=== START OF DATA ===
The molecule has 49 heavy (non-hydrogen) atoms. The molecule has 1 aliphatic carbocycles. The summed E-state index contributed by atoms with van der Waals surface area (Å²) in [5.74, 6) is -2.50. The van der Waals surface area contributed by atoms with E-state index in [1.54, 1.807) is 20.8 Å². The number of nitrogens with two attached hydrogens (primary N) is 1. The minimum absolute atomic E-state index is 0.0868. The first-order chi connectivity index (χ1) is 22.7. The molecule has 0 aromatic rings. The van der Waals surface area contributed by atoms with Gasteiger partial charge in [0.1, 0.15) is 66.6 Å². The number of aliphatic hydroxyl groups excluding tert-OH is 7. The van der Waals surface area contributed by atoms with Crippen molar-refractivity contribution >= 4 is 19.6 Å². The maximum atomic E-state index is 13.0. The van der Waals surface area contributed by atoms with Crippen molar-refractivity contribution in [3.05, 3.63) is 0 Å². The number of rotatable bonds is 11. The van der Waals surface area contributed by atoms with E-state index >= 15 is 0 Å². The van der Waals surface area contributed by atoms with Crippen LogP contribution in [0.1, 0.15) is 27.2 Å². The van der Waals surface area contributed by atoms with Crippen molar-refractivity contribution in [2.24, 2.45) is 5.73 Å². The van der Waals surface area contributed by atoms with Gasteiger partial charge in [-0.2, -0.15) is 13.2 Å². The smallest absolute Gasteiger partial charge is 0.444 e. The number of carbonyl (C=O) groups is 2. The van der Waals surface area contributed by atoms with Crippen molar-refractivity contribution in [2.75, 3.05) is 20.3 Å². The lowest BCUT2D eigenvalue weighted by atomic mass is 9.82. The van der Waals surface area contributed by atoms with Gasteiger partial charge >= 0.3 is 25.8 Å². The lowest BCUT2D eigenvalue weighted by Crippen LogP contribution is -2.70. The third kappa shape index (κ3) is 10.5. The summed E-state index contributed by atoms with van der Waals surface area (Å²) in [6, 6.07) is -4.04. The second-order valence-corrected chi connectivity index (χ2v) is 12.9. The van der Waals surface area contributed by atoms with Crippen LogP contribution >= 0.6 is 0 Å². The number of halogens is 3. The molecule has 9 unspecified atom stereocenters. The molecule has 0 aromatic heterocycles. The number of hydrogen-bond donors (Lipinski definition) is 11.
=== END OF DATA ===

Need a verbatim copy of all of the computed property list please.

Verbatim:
The molecule has 49 heavy (non-hydrogen) atoms. The molecule has 1 aliphatic carbocycles. The summed E-state index contributed by atoms with van der Waals surface area (Å²) in [5.74, 6) is -2.50. The van der Waals surface area contributed by atoms with E-state index in [1.54, 1.807) is 20.8 Å². The number of nitrogens with two attached hydrogens (primary N) is 1. The minimum absolute atomic E-state index is 0.0868. The first-order chi connectivity index (χ1) is 22.7. The molecule has 0 aromatic rings. The van der Waals surface area contributed by atoms with Gasteiger partial charge in [0.1, 0.15) is 66.6 Å². The number of aliphatic hydroxyl groups excluding tert-OH is 7. The van der Waals surface area contributed by atoms with Crippen molar-refractivity contribution >= 4 is 19.6 Å². The maximum atomic E-state index is 13.0. The van der Waals surface area contributed by atoms with Crippen molar-refractivity contribution in [3.05, 3.63) is 0 Å². The number of rotatable bonds is 11. The van der Waals surface area contributed by atoms with E-state index >= 15 is 0 Å². The van der Waals surface area contributed by atoms with Crippen LogP contribution in [0.1, 0.15) is 27.2 Å². The van der Waals surface area contributed by atoms with Crippen molar-refractivity contribution in [2.24, 2.45) is 5.73 Å². The van der Waals surface area contributed by atoms with Gasteiger partial charge in [-0.2, -0.15) is 13.2 Å². The smallest absolute Gasteiger partial charge is 0.444 e. The number of carbonyl (C=O) groups is 2. The van der Waals surface area contributed by atoms with Crippen molar-refractivity contribution in [2.75, 3.05) is 20.3 Å². The lowest BCUT2D eigenvalue weighted by atomic mass is 9.82. The van der Waals surface area contributed by atoms with Gasteiger partial charge >= 0.3 is 25.8 Å². The lowest BCUT2D eigenvalue weighted by Crippen LogP contribution is -2.70. The third kappa shape index (κ3) is 10.5. The summed E-state index contributed by atoms with van der Waals surface area (Å²) in [6, 6.07) is -4.04. The second-order valence-corrected chi connectivity index (χ2v) is 12.9. The van der Waals surface area contributed by atoms with Crippen LogP contribution >= 0.6 is 0 Å². The number of halogens is 3. The molecule has 9 unspecified atom stereocenters. The molecule has 0 aromatic heterocycles. The number of hydrogen-bond donors (Lipinski definition) is 11.